David knew the death of the child was his fault. Nathan had pronounced this as one of the many judgments on his household. He began his approach to David in a way that made David see his hypocrisy (2 Samuel 12:1-14). Contrast this with Cain, the first murderer: Cain attempted to deceive God by saying, “I do not know; am I my brother's keeper?” when asked about Abel (Genesis 4:9). When God pronounced judgment on him, Cain protested, “My punishment is greater than I can bear” (Genesis 4:13). David’s sin was far greater: he had abused his power to betray Uriah, a faithful friend. He had committed adultery with Uriah’s wife, Bathsheba. He had commanded Joab to allow Uriah to be killed to cover up the evidence of his sin. However, when Nathan confronted him, he admitted, “I have sinned against the Lord” (2 Samuel 12:13). David’s punishment was also far greater than Cain’s. David’s grief and repentant attitude flowed out of his personal acknowledgment of guilt; it didn’t make him withdraw from the Lord. Instead, he trusted in God’s goodness and mercy, hoping, until the very end, for a reversal of the situation.

Taking initiative to comfort others

It’s common for grief over the death of a child to isolate a father and mother, adding to their pain. Men and women sometimes deal with their loss in very different ways and have trouble comforting one another effectively. This story ends with David taking steps to comfort his wife. Ultimately another son was born to them, Solomon. His name means “peace,” and a message delivered by Nathan led them to nickname him “Jedidiah”, which means, “loved by the Lord.” Despite the terrible way their relationship began, God made it known He had accepted David’s repentance and intercession. This brought healing and peace to the family. 

David’s strong faith in grief has been a source of hope for countless parents: “…I shall go to him, but he will not return to me” (2 Samuel 12:23). He expected their child to be awaiting them “in the house of the Lord forever” (Psalm 23:6) where David himself expected to dwell.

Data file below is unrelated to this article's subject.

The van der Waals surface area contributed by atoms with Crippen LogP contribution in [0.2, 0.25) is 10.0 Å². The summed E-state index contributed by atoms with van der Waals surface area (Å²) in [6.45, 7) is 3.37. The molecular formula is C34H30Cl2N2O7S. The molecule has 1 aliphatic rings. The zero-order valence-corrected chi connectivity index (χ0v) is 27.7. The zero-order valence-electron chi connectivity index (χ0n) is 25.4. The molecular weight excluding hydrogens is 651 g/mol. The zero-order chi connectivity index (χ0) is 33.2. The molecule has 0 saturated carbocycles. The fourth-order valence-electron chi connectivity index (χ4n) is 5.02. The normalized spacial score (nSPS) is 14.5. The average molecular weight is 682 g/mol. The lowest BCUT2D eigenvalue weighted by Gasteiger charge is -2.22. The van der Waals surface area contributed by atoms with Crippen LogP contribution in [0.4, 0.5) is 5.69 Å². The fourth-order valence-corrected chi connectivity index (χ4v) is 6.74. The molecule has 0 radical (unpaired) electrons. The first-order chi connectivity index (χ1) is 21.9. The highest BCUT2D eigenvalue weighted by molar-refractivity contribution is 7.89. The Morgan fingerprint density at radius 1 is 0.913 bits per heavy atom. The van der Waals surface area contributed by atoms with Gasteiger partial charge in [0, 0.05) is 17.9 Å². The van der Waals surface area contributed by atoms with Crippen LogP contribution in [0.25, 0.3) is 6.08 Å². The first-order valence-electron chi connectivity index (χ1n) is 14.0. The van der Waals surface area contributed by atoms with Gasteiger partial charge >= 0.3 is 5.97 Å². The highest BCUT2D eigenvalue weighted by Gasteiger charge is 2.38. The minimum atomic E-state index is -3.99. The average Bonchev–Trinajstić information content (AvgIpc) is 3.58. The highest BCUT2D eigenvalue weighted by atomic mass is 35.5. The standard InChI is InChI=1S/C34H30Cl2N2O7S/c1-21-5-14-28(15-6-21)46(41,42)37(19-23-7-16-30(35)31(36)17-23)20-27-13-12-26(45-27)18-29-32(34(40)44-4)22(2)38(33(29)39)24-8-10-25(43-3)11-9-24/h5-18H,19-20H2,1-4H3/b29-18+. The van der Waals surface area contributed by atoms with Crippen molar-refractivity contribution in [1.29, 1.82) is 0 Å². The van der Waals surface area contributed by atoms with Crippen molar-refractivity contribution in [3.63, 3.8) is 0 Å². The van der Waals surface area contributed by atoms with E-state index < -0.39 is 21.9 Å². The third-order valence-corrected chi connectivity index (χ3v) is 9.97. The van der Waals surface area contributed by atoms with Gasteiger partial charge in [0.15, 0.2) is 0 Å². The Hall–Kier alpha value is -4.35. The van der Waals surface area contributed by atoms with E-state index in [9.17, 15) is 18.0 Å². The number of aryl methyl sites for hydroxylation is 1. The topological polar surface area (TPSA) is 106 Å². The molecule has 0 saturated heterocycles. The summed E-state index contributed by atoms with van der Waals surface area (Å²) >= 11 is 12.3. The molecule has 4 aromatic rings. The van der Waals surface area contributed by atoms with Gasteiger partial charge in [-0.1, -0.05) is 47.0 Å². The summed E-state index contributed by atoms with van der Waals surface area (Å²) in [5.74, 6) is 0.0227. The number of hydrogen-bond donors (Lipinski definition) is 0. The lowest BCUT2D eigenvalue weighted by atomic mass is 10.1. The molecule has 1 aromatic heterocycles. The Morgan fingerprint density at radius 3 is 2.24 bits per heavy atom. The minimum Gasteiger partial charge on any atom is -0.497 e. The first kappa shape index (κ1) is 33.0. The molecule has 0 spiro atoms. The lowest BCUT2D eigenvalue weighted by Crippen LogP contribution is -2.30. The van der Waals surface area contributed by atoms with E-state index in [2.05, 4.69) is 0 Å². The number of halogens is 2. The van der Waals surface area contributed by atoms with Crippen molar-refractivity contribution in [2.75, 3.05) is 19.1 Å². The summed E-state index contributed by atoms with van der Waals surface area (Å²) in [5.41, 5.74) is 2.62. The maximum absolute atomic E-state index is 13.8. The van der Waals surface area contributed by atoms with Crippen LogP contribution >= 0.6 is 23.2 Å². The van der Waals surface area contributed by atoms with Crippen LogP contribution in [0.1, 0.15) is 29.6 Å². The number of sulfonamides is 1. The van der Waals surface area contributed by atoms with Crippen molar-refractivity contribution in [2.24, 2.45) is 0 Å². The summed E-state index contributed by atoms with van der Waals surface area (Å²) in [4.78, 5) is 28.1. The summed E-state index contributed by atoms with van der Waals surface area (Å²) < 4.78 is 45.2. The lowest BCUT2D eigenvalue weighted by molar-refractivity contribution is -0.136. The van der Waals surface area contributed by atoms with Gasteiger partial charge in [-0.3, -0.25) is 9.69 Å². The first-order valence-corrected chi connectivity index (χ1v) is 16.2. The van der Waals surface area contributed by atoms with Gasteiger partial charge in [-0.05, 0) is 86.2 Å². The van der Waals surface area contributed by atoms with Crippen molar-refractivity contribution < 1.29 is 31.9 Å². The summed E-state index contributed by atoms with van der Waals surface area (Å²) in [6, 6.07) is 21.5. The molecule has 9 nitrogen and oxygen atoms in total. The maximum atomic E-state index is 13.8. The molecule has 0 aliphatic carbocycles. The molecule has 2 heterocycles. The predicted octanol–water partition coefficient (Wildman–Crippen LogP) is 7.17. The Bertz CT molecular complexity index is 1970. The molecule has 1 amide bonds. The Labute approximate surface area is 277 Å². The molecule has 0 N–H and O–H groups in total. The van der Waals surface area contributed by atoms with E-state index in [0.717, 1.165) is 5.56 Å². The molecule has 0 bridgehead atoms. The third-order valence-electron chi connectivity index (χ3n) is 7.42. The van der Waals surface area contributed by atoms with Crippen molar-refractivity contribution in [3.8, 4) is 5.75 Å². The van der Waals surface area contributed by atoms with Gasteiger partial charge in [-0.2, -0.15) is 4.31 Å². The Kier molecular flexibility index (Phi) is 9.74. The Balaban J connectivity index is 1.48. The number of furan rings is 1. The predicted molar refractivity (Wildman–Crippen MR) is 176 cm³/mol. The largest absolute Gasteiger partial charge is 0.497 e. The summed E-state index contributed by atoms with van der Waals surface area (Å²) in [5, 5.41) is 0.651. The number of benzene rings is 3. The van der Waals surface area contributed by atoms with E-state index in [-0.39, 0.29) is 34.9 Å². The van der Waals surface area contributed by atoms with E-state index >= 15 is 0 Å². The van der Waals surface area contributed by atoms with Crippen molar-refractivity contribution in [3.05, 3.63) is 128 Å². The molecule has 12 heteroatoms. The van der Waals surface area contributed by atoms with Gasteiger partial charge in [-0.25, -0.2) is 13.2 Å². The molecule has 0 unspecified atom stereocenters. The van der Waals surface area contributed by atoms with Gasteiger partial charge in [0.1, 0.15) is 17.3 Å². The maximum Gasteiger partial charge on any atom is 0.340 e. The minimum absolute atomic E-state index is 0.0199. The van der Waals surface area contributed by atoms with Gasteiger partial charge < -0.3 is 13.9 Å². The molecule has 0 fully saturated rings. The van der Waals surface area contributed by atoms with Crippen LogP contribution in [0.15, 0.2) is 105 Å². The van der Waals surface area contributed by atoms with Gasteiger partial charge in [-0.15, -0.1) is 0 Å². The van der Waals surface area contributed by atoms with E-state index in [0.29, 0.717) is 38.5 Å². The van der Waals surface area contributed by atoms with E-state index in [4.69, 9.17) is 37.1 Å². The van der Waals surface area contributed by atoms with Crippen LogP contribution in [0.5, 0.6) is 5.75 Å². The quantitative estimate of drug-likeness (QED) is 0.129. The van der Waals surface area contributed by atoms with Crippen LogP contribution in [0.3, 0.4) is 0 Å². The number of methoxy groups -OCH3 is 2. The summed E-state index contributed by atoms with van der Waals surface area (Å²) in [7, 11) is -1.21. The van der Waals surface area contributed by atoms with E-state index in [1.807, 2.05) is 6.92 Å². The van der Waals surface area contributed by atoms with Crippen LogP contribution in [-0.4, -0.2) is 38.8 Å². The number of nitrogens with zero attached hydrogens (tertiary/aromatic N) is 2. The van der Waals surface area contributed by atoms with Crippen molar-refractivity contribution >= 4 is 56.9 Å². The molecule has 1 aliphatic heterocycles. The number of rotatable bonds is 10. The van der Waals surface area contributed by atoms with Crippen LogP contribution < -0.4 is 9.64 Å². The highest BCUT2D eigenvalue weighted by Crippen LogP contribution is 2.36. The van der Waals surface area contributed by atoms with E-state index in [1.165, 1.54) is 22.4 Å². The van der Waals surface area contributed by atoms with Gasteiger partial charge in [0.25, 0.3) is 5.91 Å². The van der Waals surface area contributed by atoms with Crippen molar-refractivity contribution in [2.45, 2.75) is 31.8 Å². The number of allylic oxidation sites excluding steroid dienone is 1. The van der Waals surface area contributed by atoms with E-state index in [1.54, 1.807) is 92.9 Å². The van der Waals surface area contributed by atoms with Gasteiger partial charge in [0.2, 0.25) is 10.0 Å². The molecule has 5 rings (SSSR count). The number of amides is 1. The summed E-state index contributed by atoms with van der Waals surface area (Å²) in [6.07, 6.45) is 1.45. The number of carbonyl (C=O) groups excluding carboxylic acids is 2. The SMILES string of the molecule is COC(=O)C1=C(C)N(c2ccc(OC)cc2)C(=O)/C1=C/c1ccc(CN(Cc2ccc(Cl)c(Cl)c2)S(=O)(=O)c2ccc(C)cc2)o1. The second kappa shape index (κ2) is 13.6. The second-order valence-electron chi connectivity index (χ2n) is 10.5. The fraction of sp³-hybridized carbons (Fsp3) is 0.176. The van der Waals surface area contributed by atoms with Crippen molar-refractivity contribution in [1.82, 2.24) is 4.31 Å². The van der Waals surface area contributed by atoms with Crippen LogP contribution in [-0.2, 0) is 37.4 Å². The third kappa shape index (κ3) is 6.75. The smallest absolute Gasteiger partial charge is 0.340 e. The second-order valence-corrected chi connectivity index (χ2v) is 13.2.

Although even the most hope-filled promises can’t erase a loss like this one, we can nevertheless be comforted by them. How does a verse like Romans 8:28apply in this situation?

“And we know that for those who love God all things work together for good, for those who are called according to his purpose.” (Romans 8:28)

Despite the vast destruction and death brought on by David’s sin, God brought Jesus to earth through his union with Bathsheba: Jesus’ legal right to Israel’s throne was established because of Mary’s husband Joseph’s descent from Solomon (Matthew 1:6). He was identified as Son of David (Matthew 1:1) because of Mary’s descent from a later son of David and Bathsheba, Nathan (1 Chronicles 3:5Luke 3:31). In His sovereign mercy, God worked this miserable experience out to be the way of salvation for David and everyone who has trusted in Christ for redemption! He can work your affliction out for your good as well!


Pray this week:

Father, I am sorry for doubting your goodness. I know that you can and will turn my afflictions to good. Help me see and understand when you do this. AMEN


Christians are told to “bear one another’s burdens.”

Alan Zibluk Markethive Founding Member

Forgiving Others When It’s Hard

Why should I forgive someone who hurt me badly?

Written by Ruth on 04/06/2019
Series: Weekly Devotional
Tags: Forgiveness, Freedom, Reconciliation
When his brothers saw that their father loved him more than any of them, they hated him and could not speak a kind word to him.

Genesis 37:4
Joseph is badly treated
Joseph’s brothers hated him because their father loved him best. “Israel loved Joseph more than any other of his sons…and he made him a robe of many colors.” (Genesis 37:3) Such a coat would have shouted this favoritism to everyone who saw Joseph wearing it. As a result, his brothers took an opportunity one day, when Joseph came to visit them in the fields where they were working, to get rid of him. They intended to kill him, but the oldest brother talked them out of that – so they sold Joseph to some passing traders as a slave.

Forgiving does not always mean forgetting
Often we think we must “forgive and forget.” While that is what God does (Isaiah 43:25 and Psalm 103:12) nowhere in the Bible God tells us we must forget the sin we have forgiven. Joseph’s situation is a great example of why forgetting is sometimes impossible. He was far from his home, a slave who could not leave his master, living in a situation that eventually made him a prisoner instead of just a slave (Genesis 39). Forgiving means letting go of what happened, giving what was done to you to Jesus.